A half-dozen preteen boys sat around the table in a small room at the Billings Salvation Army building, barely able to keep their adolescent energy bottled up amidst outbursts of chatter.
Laid out in front of them were white sheets of paper covered in seeds they would plant a week later. The kids' job was to identify the seeds using photos of the vegetables they'll grow into.
Madyson Versteeg's job is to make sure those lessons, and the others she's been teaching in Billings for more than six months, stick with the kids.
"Today, we're going to be scientists," she told the boys. "We're going to be very scientific about this."
And scientific they were, eventually naming each of the seeds and going over what they'd grow into before learning about the starting and planting process.
Versteeg, a recent University of Montana graduate, is a member of the Montana FoodCorps, the state branch of a national organization that aims to connect kids with healthy food by sending service workers directly into communities. She's been stationed in Billings since last summer, helping to teach kids about healthy food and proper food growth and while helping them tend to a handful of local gardens supporting those efforts.
"It's a nationwide team of leaders that tries to get kids to eat healthy and reconnect them with real food," she said.
While the nationwide FoodCorps came into existence in 2009, it started in Montana in 2006 and helped serve as a model for the national program. The Montana FoodCorps has 10 sites, including Billings, across the state manned by service workers on 11-month-long assignments.
Sponsored by AmeriCorps and run in Montana by the National Center for Appropriate Technology (NCAT), those workers work to lay a foundation of healthy eating for kids by working with schools, educating kids and providing them with engaging, hands-on experience like working in community gardens.
"A day in the life of a FoodCorps member really differs depending on where you're serving," said Crissie McMullan, founder of the Montana FoodCorps and an NCAT project manager. "The common thing is that all of them are working in some way to build a healthy, community-based food system."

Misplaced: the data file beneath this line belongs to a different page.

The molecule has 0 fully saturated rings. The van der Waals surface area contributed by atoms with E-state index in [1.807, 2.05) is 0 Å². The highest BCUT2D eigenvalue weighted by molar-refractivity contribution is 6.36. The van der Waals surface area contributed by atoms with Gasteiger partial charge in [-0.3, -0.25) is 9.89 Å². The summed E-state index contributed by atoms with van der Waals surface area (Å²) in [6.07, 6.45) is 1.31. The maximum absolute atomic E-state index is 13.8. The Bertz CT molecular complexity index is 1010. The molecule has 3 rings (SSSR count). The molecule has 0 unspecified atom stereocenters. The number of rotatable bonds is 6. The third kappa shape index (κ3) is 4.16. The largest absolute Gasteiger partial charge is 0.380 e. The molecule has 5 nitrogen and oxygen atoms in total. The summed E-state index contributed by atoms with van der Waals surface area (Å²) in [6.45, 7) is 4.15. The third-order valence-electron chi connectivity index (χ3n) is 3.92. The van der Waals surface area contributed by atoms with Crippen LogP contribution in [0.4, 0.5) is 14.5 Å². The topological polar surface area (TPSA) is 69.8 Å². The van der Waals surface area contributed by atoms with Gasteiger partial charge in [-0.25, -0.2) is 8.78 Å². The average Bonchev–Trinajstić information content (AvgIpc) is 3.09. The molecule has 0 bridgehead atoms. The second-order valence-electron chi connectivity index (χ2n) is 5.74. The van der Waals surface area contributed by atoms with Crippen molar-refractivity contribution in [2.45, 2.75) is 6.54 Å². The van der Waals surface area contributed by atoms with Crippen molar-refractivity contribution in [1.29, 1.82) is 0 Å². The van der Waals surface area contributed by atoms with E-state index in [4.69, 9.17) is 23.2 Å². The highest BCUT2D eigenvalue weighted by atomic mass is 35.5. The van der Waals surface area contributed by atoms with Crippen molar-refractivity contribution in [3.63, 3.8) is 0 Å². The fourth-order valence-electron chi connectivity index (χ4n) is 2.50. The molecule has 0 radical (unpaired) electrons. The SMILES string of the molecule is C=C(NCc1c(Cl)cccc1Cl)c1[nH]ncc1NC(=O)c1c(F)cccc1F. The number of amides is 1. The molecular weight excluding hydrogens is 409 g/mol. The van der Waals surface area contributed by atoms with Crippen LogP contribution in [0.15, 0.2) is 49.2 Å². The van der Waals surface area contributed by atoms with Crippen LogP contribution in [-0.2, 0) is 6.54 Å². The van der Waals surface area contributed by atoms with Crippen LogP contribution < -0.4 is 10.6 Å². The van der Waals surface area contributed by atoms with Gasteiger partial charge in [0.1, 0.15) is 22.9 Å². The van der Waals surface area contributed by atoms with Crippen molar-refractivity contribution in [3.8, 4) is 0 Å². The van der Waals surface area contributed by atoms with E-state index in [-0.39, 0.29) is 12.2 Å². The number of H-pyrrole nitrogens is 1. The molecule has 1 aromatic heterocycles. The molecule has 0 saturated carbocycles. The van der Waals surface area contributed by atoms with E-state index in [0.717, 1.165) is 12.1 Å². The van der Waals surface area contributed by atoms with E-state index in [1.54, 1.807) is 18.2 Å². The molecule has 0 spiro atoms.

Each of the 10 cities across the state with FoodCorps services feature different programs based on the needs and resources in the community. Some might put a focus on working through the public schools while others might work more with local farmers or tend and promote community gardens.
The Billings-based member -- Versteeg, until August -- works through the Salvation Army, 2100 Sixth Ave. N., mostly with its Middle Ground program, which provides local kids with art, music, textile arts and sustainable farming education.
She runs a weekly class for kids with a Salvation Army employee. They cover a wide range of topics, from healthy eating to gardening tips. They also get to work in a hydroponic garden run by the Salvation Army and in an outdoor community garden when the weather cooperates.
They will start to plant later this month.
"The kids already know that fresh food's way better for them," Versteeg said. "With the knowledge they've gained here, their automatic response to what is good food, what is whole food, is there now."
Versteeg has also worked some with local schools, including a semester with a high school earth science class focusing on agriculture-based products and advising a rural school on building and maintaining a school garden.
McMullan said the program is taking applications through its website for the next group of service workers through March 24 for 80 positions nationwide.
Last year more than 1,000 people applied for the positions, which serve from September until August each year. McMullan said local applicants who want to serve in Montana often have a leg up because they're already familiar with the area.
"We're looking for people who have a varied skill set and are good at working with kids, farmers and teachers," she said. "Really, we want people who are dedicated and passionate about growing a healthy future."
Versteeg hopes to pursue a career in farming and education and said the FoodCorps helped shape that idea while instilling healthy habits in kids.
"That's something that I see myself doing, hopefully, for the rest of my life," she said. "It's a great opportunity for a service member to go out in a community and do something really, really meaningful. To see the impact it can have is really wonderful."